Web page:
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Discussion Starter · #1 ·
I am having trouble getting the scope mounted properly on my 10/22. It is the carbine model and I am using the factory scope base. I can bolt everything together and thought everything was good. Then for a reason I cannot identify, I looked through the scope into a full length mirror and noticed the reticle of the scope is high and to the right in relation to the end of the barrel. Now, I'm new at all this still, but I'm sure that this is very wrong. The 'X' below is the end of the barrel the 'O' is the intersection of the cross hair:


----O

X

-----------
What am I doing wrong?
 

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Harley Dude
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14,651 Posts
I am having trouble getting the scope mounted properly on my 10/22. It is the carbine model and I am using the factory scope base. I can bolt everything together and thought everything was good. Then for a reason I cannot identify, I looked through the scope into a full length mirror and noticed the reticule of the scope is high and to the right in relation to the end of the barrel. Now, I'm new at all this still, but I'm sure that this is very wrong. The 'X' below is the end of the barrel the 'O' is the intersection of the cross hair:


----O

X

-----------
What am I doing wrong?

A nice bore sight tool would clear up that problem for you. The kit will insure your scope cross hairs are level with the device that fits on the end of the barrel of the rifle. Then if you have the laser that fits into the end of the barrel you can project that out 25-30 yards and dial the scope in very quickly.

I have used line and bubble levels to help before I had the laser bore sighter. I would put the line level on the rifle in a home made mount to make sure the rifle was level. Then I would put the bubble level on the top of the scope vertical adjustment cap and to sure the scope was level on the rifle. That would put it pretty darn close to straight and level.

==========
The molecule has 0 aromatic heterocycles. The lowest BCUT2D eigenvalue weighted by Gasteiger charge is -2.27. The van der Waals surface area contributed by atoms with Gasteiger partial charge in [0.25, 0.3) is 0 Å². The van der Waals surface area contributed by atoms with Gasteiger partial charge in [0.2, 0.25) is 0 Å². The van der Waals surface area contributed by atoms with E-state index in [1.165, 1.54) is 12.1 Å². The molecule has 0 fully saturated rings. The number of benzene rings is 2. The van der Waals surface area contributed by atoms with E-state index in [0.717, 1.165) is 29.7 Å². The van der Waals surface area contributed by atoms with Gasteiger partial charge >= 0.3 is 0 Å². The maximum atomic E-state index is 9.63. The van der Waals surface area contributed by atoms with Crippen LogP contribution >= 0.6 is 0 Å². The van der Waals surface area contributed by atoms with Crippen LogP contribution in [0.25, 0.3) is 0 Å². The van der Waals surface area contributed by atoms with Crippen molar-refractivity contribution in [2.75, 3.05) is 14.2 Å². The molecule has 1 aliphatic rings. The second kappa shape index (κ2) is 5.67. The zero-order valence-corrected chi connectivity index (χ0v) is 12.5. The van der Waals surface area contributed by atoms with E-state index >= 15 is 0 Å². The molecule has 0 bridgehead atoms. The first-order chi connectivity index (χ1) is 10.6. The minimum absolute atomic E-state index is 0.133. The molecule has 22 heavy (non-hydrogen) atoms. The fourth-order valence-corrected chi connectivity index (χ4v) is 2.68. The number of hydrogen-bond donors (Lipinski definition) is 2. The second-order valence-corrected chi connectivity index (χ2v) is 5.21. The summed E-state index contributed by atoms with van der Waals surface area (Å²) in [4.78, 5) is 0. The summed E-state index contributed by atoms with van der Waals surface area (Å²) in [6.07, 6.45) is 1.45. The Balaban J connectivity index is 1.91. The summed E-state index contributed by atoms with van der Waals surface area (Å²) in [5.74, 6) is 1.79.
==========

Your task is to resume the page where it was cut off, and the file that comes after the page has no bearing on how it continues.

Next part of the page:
You may have to move the scope forward or back in its rings or on the mount itself. If all the levels read a level condition then the rest of the adjustment to bring the rifle on target is in the vertical and horizontal adjustment in the scope.

Sounds to me you have the scope rotated on its axis a bit.

Most gun shops will do a bore sight for you for a small fee, or you can buy your own kit for $30-60.
 

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Dong Tam, RSVN '69/'70
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3,428 Posts
Assuming you have checked the bases to make sure both screws are in each one and they are tight, and assuming the scope mounts are both in the slots of the bases correctly I would then check the drilled and taped holes for the mount bases.

Take a long straight edge (I use a 36 inch T-square) and line it up with the screw holes in the receiver. If the straight edge is centered over the barrel all the way out to the end they are true. Sometimes the holes get drilled off center.

Once you know the holes, bases, and mounts are true, look at the scope. If it is used, inexpensive, or been dropped check the cross hair adjustments. Look through the scope on the rifle (preferably while the rifle is in a stand of some sort), note where the cross hairs meet, turn the windage adjustment screw and see if the POA changes. If it does then attempt to sight in the rifle using the windage and elevation adjustments.

If none of this works buy or borrow another scope and see if it has the same problem.

Don
 

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Discussion Starter · #4 ·
Thanks guys. I tried using the windage and elevation dials and it did absolutely nothing. I feel like I'm a little lost so I think I'll just take it into the shop. The scope is used, but barely. I took it off of my Savage because I knew I would shoot the Ruger more. It is a Simmons scope, likely very low end. It hasn't suffered any serious shock that I can remember, anyway.
 
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